Can Former Inmates Get Health Insurance?

By Christopher Coble, Esq. on November 18, 2015 | Last updated on March 21, 2019

Being released from prison can be a struggle. Former inmates can find themselves far from support systems and have a difficult time landing a job, which can increase the rate of recidivism. One factor that contributes to recently released people returning to crime is often overlooked: access to health care.

People convicted of felonies often find their rights restricted upon release -- states may limit anything from gun rights to voting rights. But can they restrict access to government-funded health care systems like Obamacare and Medicaid?

Obamacare for Everyone

Medicaid is designed to provide health care to low-income individuals, and many former inmates qualify. But prior to 2013, many states prohibited former inmates from receiving Medicaid or Medicare coverage. Now under Obamacare, Medicaid can no longer deny coverage based on a criminal conviction.

The Affordable Care Act extended healthcare coverage to people returning home from prison. Not only did Obamacare extend Medicaid coverage to inmates, it also provided coverage to individuals cycling out of prison.

State Systems

While states can no longer deny heath care coverage to former inmates, that doesn't mean they have to make it easy. That said, some states recognize the positive impact access to quality health care can have on former inmates. In 2013, California passed legislation "allowing county workers to help released prisoners enroll in the state's low-income health care program Medi-Cal." And other states have enacted similar programs to increase access to health insurance.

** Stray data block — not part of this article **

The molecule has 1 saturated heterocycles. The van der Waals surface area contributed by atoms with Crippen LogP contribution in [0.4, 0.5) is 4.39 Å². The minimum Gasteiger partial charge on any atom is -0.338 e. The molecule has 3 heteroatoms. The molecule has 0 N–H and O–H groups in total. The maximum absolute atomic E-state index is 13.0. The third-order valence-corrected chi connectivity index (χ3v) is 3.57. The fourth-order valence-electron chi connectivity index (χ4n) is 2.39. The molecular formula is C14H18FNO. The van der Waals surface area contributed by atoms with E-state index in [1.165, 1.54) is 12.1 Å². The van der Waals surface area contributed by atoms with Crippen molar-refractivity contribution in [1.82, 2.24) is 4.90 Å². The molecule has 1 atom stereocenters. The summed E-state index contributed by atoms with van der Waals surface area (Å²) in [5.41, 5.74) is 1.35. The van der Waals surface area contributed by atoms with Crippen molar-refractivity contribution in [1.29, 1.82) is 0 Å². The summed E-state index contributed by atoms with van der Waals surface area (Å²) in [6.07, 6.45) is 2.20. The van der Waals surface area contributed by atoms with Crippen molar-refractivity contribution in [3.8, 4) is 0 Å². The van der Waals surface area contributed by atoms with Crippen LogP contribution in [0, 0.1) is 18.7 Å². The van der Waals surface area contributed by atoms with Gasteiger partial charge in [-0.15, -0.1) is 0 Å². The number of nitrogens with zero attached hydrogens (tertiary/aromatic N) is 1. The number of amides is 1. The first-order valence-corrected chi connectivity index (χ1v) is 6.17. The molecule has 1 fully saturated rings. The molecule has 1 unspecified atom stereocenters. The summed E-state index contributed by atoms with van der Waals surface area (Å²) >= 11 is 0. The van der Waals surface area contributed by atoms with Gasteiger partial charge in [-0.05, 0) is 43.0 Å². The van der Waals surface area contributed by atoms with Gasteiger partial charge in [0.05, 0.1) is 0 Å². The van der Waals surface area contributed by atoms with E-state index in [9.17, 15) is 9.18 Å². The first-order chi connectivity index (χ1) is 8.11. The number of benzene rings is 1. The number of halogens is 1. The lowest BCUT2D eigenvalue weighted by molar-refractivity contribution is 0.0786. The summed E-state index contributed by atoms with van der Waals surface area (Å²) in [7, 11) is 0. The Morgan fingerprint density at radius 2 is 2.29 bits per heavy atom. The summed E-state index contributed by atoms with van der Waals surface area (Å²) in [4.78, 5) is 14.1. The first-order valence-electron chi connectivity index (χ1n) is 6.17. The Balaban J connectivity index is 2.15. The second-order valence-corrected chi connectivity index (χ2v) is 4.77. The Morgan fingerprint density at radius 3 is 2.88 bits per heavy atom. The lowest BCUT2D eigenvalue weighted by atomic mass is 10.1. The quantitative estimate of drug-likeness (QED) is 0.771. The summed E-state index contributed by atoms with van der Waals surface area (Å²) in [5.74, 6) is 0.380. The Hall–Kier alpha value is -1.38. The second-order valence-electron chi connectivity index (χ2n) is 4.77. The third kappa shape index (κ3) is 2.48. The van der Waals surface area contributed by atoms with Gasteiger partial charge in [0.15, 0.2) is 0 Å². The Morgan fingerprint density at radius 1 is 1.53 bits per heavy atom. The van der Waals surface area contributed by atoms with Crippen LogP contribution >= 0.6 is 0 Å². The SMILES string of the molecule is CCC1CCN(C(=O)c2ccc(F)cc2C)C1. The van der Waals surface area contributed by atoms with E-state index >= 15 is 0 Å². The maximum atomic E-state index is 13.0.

The Los Angeles Times reported that former inmates suffer from mental illness and drug addiction at rates two to three times higher among than the national average, and that former inmates who underwent substance abuse treatment had a 35 percent drop in recidivism. Therefore access to programs like Medicaid and Medi-Cal can not only keep former inmates healthy, but keep them from going back to prison.

If you've been released from prison and are having trouble getting access to government health insurance programs, you may want to talk to an experienced health care attorney near you.

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